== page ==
The Bruce Weiner Microcar Museum
15 - 16 February 2013
1966 Peel Trident
To be auctioned on Saturday, February 16, 2013
Sold for $103,500
- ID No. E157
Manufacturer: Peel Engineering Co.
Orign: Peel, Isle of Man
Motor: Triumph 1-cyl, 2-stroke
Displacement: 98 cc
Power: 6.5 hp
Length: 6 ft.
Identification No. E157
The Isle of Man, located between England and Ireland, was home to the Peel Engineering Company, which produced the only cars ever to originate from there. This small company provided the microcar world with some stimulating ideas, still discussed decades later.
Originally producing motorcycle fairings and boat hulls, it also produced car body kits in the 1950s.
The famous P50 was introduced in 1962 as the world’s smallest passenger car. The tiny four foot two inch long car amounted to a chair on go-kart wheels surrounded by a close-fitting angular fiberglass body. Powered (using the term loosely) by a 49-cubic centimeter Zweirad Union (DKW) moped motor underneath the driver, it generated more noise than power. At an advertised 100 miles per gallon, it was “almost cheaper than walking.” A contemporary road test joked that the top speed was dependent upon the size of the steak that the driver had for dinner.
The year 1964 saw the introduction of a further development of the P50, called the Peel Trident. The Trident is Peel Engineering's two-seater three-wheeled car, and it was the second model to go into production. This was essentially the same chassis and was similarly marketed as a “shopping car” and classed as a “saloon scooter,” but with a slightly larger, futuristic, two-seater body shell, topped by a large, clear, plastic dome, which lifted for entry. It was definitely unique and unforgettable. It has been estimated that between 45 and 82 examples were built, but what is known is that the last six examples were fitted with a 98-cubic centimeter motor and an automatic belt transmission out of the Triumph Tina scooter. Peel also offered a 12-volt electric motor version with a running radius of 65 km in 1966, and later, they went on to build bodies for Minis.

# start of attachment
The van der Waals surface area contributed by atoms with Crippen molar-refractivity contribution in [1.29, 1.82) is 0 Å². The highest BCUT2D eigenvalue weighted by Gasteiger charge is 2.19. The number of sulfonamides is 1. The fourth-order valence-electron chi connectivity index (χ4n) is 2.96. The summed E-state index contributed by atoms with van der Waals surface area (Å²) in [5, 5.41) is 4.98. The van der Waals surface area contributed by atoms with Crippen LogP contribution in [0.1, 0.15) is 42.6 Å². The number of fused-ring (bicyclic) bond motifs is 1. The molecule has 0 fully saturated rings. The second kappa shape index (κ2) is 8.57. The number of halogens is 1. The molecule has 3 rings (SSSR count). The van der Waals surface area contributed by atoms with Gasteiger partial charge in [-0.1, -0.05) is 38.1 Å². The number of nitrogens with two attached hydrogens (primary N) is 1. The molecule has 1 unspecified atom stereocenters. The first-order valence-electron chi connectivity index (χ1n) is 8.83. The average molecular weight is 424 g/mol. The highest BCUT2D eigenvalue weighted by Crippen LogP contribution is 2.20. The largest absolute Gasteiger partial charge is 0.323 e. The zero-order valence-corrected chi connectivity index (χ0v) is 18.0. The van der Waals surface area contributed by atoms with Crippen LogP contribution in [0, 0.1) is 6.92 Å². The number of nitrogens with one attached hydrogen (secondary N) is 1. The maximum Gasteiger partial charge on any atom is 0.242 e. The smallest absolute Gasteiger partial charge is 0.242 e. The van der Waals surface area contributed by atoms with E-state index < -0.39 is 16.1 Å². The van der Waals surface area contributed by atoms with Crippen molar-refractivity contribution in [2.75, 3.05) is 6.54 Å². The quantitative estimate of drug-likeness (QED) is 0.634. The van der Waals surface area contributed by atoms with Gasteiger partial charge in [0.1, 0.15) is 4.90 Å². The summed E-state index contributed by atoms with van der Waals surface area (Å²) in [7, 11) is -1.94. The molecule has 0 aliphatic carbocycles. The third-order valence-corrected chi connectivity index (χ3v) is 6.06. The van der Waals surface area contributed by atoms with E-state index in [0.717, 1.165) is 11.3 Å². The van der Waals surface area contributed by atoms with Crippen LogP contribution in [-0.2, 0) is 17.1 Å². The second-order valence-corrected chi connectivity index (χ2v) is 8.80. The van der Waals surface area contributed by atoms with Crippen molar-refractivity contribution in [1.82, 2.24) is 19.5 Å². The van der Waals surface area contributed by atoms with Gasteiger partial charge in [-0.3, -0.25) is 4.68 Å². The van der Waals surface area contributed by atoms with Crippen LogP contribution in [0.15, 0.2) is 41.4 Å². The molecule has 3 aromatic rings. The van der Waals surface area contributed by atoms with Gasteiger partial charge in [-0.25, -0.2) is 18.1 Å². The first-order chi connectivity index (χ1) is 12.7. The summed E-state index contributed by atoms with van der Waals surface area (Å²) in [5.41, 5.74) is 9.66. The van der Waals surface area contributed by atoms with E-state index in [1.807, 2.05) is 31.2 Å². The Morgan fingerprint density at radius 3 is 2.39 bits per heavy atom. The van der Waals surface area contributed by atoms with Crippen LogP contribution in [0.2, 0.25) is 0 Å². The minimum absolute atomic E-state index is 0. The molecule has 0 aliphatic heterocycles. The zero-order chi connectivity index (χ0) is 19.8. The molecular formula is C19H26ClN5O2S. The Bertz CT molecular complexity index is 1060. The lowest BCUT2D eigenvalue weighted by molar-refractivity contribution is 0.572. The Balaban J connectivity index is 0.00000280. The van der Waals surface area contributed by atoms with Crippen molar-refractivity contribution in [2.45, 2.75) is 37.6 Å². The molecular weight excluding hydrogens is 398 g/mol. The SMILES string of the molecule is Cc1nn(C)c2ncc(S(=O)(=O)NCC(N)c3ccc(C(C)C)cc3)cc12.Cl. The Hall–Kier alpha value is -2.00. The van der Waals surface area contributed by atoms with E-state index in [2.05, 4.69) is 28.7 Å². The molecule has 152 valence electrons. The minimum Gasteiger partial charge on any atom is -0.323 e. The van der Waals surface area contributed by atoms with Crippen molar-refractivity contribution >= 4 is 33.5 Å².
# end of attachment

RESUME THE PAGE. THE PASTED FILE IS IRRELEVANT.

This car is one of these last six units, and it was purchased from the designer, who still lived on the Isle of Man. It was then displayed at a German museum for some years before joining the Bruce Weiner Microcar Museum. With its iconic bubble domed roof and futuristic styling, it has been described as a terrestrial flying saucer. Larger than the P50, it is no less unique, and with its charismatic bubble top, it will be an outstanding addition to any collection of cars, large or small.
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